The reserves were defined along tribal lines – all the Zulus were supposed to live in Zululand, all the Xhosa in Transkei and Ciskei, all the Tswana in Bophuthatswana, and so on, for each of South Africa’s major language groups.
Crowding so many people into such tiny area of the land inevitably resulted in overgrazing and soil erosion, and high levels of poverty and unemployment. This made it easier for the mines to recruit migrant labour, since there was little hope of making a living in the reserves.
Northern KwaZulu-Natal saw a great many bloody conflicts during the 1800s. Today, the ‘battlefields region’ tourism route attracts those with an interest in military history.
The area around Escourt was the scene of several major battles in the 1838 conflict between the Voortrekkers and the Zulus, culminating in the Battle of Blood River on 16 December 1838.
At Isandlwana, a British force was defeated by 24,000 Zulus in January 1879.
At Rorke’s Drift, a day later, about 100 British soldiers defended themselves for 12 hours against an attack by 4,000 Zulu warriors.
The Newcastle and Glencoe areas were the scenes of several fierce battles between the Boers and the British during the Transvaal war of independence, 1880-1881. Famous sites include Lang’s Nek, Fort Mistake, and Majuba.
Dundee, Glencoe, Ladysmith and Colenso saw a number of battles in the South African war of 1899-1902, which resulted in Britain establishing itself as the colonial power over what would become the Union of South Africa.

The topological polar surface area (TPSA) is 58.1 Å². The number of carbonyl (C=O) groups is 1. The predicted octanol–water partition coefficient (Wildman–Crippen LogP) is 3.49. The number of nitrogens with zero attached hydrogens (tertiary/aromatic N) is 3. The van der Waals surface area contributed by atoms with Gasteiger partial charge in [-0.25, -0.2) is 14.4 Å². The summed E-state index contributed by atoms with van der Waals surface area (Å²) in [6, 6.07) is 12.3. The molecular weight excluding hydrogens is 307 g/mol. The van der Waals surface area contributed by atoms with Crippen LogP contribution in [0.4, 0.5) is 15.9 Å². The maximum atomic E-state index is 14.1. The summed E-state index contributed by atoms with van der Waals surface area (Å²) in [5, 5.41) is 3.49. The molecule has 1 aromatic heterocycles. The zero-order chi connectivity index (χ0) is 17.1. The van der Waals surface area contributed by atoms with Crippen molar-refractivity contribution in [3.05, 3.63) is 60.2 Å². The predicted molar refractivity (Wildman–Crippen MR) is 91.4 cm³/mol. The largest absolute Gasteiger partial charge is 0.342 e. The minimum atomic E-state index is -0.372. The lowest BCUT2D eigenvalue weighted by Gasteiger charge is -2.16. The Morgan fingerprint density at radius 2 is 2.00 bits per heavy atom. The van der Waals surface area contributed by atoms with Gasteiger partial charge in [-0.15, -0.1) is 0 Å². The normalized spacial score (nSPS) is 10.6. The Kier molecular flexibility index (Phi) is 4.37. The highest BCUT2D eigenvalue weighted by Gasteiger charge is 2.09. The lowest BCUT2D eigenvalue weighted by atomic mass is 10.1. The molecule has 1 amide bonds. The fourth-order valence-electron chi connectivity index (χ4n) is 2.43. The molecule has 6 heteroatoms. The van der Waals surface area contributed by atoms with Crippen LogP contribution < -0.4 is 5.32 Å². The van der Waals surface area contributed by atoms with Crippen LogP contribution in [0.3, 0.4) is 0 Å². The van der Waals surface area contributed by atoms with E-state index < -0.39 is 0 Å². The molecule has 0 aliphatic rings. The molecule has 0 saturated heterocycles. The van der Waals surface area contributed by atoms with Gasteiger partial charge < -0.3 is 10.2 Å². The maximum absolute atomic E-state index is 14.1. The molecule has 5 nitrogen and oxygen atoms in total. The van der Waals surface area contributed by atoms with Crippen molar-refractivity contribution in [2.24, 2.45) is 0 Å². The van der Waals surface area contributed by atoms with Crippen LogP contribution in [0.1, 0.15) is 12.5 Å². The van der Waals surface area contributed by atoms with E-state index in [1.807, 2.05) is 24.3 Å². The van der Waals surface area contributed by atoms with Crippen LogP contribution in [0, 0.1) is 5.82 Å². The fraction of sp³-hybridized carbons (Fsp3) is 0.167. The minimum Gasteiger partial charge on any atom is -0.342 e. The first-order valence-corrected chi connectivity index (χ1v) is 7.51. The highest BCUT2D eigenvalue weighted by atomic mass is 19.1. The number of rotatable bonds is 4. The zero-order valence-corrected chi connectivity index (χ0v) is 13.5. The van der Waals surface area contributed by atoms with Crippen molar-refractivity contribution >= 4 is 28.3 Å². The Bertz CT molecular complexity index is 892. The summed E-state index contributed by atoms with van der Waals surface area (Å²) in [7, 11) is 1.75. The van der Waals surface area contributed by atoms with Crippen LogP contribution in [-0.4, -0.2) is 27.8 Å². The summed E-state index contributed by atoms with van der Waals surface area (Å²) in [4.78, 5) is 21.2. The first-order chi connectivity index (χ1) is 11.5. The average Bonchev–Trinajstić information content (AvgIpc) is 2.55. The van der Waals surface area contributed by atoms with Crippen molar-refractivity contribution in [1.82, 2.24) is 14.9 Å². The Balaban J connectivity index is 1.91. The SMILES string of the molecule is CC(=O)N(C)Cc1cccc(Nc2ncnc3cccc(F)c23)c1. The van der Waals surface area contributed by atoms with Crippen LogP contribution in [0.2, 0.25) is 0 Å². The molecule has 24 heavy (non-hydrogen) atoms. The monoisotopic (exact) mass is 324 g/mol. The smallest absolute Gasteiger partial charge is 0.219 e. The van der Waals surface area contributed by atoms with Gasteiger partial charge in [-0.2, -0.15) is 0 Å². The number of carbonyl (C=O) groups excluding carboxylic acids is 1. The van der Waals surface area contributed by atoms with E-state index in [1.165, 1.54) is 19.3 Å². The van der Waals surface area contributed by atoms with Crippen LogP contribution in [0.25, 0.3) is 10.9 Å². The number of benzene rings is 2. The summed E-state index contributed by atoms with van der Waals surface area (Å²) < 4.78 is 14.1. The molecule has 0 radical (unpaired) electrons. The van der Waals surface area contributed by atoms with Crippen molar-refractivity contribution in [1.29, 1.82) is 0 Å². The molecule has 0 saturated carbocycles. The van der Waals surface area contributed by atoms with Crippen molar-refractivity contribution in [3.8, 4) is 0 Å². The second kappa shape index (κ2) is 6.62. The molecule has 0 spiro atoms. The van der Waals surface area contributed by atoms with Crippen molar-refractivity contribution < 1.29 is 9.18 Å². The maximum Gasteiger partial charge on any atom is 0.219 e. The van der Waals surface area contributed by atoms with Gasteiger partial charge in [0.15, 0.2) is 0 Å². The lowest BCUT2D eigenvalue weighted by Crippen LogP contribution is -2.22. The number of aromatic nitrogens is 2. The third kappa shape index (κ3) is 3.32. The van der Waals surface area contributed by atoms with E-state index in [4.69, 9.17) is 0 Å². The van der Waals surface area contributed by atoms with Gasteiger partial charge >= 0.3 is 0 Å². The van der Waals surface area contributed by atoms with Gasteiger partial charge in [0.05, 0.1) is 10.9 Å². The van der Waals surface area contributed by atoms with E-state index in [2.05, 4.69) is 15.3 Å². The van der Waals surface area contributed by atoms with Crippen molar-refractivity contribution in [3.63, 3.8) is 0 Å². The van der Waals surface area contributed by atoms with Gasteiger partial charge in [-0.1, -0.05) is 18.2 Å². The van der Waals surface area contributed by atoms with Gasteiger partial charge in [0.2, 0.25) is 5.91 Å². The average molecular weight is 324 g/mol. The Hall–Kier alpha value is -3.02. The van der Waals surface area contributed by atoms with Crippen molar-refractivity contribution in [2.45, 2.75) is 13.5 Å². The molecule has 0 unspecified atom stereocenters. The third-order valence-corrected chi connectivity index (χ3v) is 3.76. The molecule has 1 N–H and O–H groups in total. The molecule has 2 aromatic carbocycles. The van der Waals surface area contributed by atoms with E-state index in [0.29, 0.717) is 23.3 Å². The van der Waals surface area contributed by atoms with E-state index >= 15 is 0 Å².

The discovery of gold on the Witwatersrand in 1886 quickly turned Johannesburg into a boom town. Today, mine dumps comprised of crushed rock are scattered across the city. There are about 200 dumps in and around Johannesburg, some up to 50 metres tall and containing about 438 million tons of mine dump soil.
Early gold extraction processes were not very sophisticated, so there are still traces of gold in the dumps. In some cases, these are now being extracted using modern techniques. A dump is considered viable when 0.4 grams of gold can be obtained from every ton.
To minimise the dust blowing off the sand dumps, grass and shrubs have been planted on the surfaces. The dumps are, however, a major source of air pollution on windy days.